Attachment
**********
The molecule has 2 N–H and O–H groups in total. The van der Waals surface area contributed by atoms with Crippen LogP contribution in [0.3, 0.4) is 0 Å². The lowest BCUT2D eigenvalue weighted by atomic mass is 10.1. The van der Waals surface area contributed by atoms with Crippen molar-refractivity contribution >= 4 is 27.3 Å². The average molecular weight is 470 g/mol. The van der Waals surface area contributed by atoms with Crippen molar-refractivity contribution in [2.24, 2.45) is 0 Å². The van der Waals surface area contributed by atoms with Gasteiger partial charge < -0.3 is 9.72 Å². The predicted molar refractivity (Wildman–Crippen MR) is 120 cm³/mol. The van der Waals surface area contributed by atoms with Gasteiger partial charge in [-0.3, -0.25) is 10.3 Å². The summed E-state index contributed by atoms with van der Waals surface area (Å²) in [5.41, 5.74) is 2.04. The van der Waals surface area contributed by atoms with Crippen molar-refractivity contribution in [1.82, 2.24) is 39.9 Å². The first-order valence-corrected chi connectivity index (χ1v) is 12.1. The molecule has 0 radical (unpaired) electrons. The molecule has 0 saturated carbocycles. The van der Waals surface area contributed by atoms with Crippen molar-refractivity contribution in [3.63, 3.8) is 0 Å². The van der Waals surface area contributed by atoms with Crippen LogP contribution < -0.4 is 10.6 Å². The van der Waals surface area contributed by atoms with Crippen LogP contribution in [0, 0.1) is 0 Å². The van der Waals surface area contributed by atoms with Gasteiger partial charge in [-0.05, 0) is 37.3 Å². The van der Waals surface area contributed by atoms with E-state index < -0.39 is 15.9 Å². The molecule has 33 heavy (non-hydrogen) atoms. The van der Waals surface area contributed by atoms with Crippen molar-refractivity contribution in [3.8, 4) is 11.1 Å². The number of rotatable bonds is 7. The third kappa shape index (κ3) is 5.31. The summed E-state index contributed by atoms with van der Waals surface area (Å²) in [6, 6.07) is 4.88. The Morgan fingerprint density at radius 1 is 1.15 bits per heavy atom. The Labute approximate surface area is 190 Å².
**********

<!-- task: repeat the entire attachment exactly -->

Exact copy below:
The molecule has 2 N–H and O–H groups in total. The van der Waals surface area contributed by atoms with Crippen LogP contribution in [0.3, 0.4) is 0 Å². The lowest BCUT2D eigenvalue weighted by atomic mass is 10.1. The van der Waals surface area contributed by atoms with Crippen molar-refractivity contribution >= 4 is 27.3 Å². The average molecular weight is 470 g/mol. The van der Waals surface area contributed by atoms with Crippen molar-refractivity contribution in [2.24, 2.45) is 0 Å². The van der Waals surface area contributed by atoms with Gasteiger partial charge < -0.3 is 9.72 Å². The predicted molar refractivity (Wildman–Crippen MR) is 120 cm³/mol. The van der Waals surface area contributed by atoms with Gasteiger partial charge in [-0.3, -0.25) is 10.3 Å². The summed E-state index contributed by atoms with van der Waals surface area (Å²) in [5.41, 5.74) is 2.04. The van der Waals surface area contributed by atoms with Crippen molar-refractivity contribution in [1.82, 2.24) is 39.9 Å². The first-order valence-corrected chi connectivity index (χ1v) is 12.1. The molecule has 0 radical (unpaired) electrons. The molecule has 0 saturated carbocycles. The van der Waals surface area contributed by atoms with Crippen molar-refractivity contribution in [3.63, 3.8) is 0 Å². The van der Waals surface area contributed by atoms with Crippen LogP contribution < -0.4 is 10.6 Å². The van der Waals surface area contributed by atoms with Crippen LogP contribution in [0, 0.1) is 0 Å². The van der Waals surface area contributed by atoms with Gasteiger partial charge in [-0.05, 0) is 37.3 Å². The van der Waals surface area contributed by atoms with E-state index < -0.39 is 15.9 Å². The molecule has 33 heavy (non-hydrogen) atoms. The van der Waals surface area contributed by atoms with Crippen molar-refractivity contribution in [3.8, 4) is 11.1 Å². The number of rotatable bonds is 7. The third kappa shape index (κ3) is 5.31. The summed E-state index contributed by atoms with van der Waals surface area (Å²) in [6, 6.07) is 4.88. The Morgan fingerprint density at radius 1 is 1.15 bits per heavy atom. The Labute approximate surface area is 190 Å².